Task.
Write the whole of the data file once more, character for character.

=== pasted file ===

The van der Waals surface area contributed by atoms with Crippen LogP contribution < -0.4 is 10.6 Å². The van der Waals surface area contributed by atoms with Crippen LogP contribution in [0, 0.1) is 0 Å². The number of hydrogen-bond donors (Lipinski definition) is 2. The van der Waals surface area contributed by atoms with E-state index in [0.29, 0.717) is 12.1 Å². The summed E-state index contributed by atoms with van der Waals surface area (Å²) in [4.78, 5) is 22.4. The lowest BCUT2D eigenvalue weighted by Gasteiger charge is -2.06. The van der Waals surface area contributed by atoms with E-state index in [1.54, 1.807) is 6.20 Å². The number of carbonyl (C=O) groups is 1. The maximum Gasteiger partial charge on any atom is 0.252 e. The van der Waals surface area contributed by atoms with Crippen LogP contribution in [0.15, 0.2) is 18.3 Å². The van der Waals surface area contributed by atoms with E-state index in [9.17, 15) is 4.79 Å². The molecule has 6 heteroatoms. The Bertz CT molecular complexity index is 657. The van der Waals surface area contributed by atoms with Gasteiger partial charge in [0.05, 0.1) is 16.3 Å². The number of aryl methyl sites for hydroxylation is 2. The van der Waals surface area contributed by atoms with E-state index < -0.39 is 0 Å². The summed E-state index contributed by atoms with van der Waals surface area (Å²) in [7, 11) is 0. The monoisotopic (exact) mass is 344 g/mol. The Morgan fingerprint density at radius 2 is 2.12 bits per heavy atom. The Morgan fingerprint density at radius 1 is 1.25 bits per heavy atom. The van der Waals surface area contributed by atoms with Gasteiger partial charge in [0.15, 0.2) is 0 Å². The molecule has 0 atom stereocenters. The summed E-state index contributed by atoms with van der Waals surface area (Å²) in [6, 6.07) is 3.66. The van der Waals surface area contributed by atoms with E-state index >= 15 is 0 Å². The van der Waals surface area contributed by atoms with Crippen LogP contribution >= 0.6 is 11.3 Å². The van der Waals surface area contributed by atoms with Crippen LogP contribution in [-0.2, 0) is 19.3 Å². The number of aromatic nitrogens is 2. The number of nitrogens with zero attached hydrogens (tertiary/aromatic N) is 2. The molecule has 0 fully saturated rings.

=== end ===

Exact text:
The van der Waals surface area contributed by atoms with Crippen LogP contribution < -0.4 is 10.6 Å². The van der Waals surface area contributed by atoms with Crippen LogP contribution in [0, 0.1) is 0 Å². The number of hydrogen-bond donors (Lipinski definition) is 2. The van der Waals surface area contributed by atoms with E-state index in [0.29, 0.717) is 12.1 Å². The summed E-state index contributed by atoms with van der Waals surface area (Å²) in [4.78, 5) is 22.4. The lowest BCUT2D eigenvalue weighted by Gasteiger charge is -2.06. The van der Waals surface area contributed by atoms with E-state index in [1.54, 1.807) is 6.20 Å². The number of carbonyl (C=O) groups is 1. The maximum Gasteiger partial charge on any atom is 0.252 e. The van der Waals surface area contributed by atoms with Crippen LogP contribution in [0.15, 0.2) is 18.3 Å². The van der Waals surface area contributed by atoms with E-state index in [9.17, 15) is 4.79 Å². The molecule has 6 heteroatoms. The Bertz CT molecular complexity index is 657. The van der Waals surface area contributed by atoms with Gasteiger partial charge in [0.05, 0.1) is 16.3 Å². The number of aryl methyl sites for hydroxylation is 2. The van der Waals surface area contributed by atoms with E-state index < -0.39 is 0 Å². The summed E-state index contributed by atoms with van der Waals surface area (Å²) in [7, 11) is 0. The monoisotopic (exact) mass is 344 g/mol. The Morgan fingerprint density at radius 2 is 2.12 bits per heavy atom. The Morgan fingerprint density at radius 1 is 1.25 bits per heavy atom. The van der Waals surface area contributed by atoms with Gasteiger partial charge in [0.15, 0.2) is 0 Å². The molecule has 0 atom stereocenters. The summed E-state index contributed by atoms with van der Waals surface area (Å²) in [6, 6.07) is 3.66. The van der Waals surface area contributed by atoms with E-state index >= 15 is 0 Å². The van der Waals surface area contributed by atoms with Crippen LogP contribution >= 0.6 is 11.3 Å². The van der Waals surface area contributed by atoms with Crippen LogP contribution in [-0.2, 0) is 19.3 Å². The number of aromatic nitrogens is 2. The number of nitrogens with zero attached hydrogens (tertiary/aromatic N) is 2. The molecule has 0 fully saturated rings.